Species Data

Class: Aves

Order: Psittaciformes

Family: Psittacidae

Scientific Name: Ara militaris

IUCN Red List status: Vulnerable

IUCN Species Range Map



The Military Macaw is a large macaw with a black beak, about 70cm in length. Its plumage is largely brilliant green, with a red patch at the front of the head, more red and blue on the tail, and blue flight feathers, giving it an impressively colourful appearance.

There are several named races; A.m. militaris, A.m. mexicana, which is a little larger, and A.m. boliviana, which has a red-brown throat and darker blue tips on the tail and wing feathers. These birds are also very similar in appearance to the Great Green Macaw.



Military Macaws have large communal roosts, very often on cliff faces. They are noisy birds, giving loud creaking calls and shrieking cries.

They forage in pairs or groups of up to 10 individuals, and feed largely on fruit and nuts. Nests are built in cliff cavities or in tree holes, with the preference varying across different parts of the macaw’s range.  They lay two or three eggs, and in Mexico, the breeding season falls in June.

Military Macaw (Ara militaris)


The Military Macaw occurs from Mexico as far south as Argentina, but its range is very fragmented and in South America consists of a series of scattered populations along the length of the Andes. There are former range areas in western Mexico where it is now extinct.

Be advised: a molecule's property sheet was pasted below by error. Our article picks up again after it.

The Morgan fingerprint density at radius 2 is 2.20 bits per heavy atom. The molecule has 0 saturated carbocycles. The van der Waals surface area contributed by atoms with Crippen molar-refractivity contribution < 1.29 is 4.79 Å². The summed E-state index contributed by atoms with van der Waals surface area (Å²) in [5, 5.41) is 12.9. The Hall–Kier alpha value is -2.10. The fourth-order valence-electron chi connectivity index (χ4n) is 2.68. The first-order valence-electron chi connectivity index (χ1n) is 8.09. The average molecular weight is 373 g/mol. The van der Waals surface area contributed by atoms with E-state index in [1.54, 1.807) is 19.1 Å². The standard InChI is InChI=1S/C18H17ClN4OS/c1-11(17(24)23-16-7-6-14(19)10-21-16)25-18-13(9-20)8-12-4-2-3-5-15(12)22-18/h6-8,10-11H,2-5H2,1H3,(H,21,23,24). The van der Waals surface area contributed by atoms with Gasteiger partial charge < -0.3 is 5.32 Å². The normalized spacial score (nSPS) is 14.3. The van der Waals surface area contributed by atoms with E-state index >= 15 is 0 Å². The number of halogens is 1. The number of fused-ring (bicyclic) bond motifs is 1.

In South America, these macaws prefer wooded mountain foothills with humid forest and canyons, while in Mexico, they use a slightly wider range of habitat types, including semi-arid woodland and pine-oak forest.

They do not seem to be restricted to pristine habitat, with reports from Peru and Mexico that they will use shade-grown coffee plantations and other agricultural land.




Threats & Conservation

The IUCN judges that the Military Macaw is Vulnerable, and there is some lack of clarity on the likely overall population size of this species, with estimates made in 2016 ranging from as low as 1,000 breeding pairs to as high as 10,000 individual birds.

There are two main threats to the species, as it is trapped at high levels for the pet trade as well as being affected by habitat loss. Where the macaws nest in tree cavities, these nests are very vulnerable to poaching. It was estimated in 2002 that 23 per cent of suitable habitat in Mexico had been lost, and only a small proportion of the species’ range in Mexico falls within a protected area, though the population in the Sierra Gorda Biosphere Reserve is thought to be reasonably viable.

As it uses agricultural land, it may also be persecuted as a pest in these areas.


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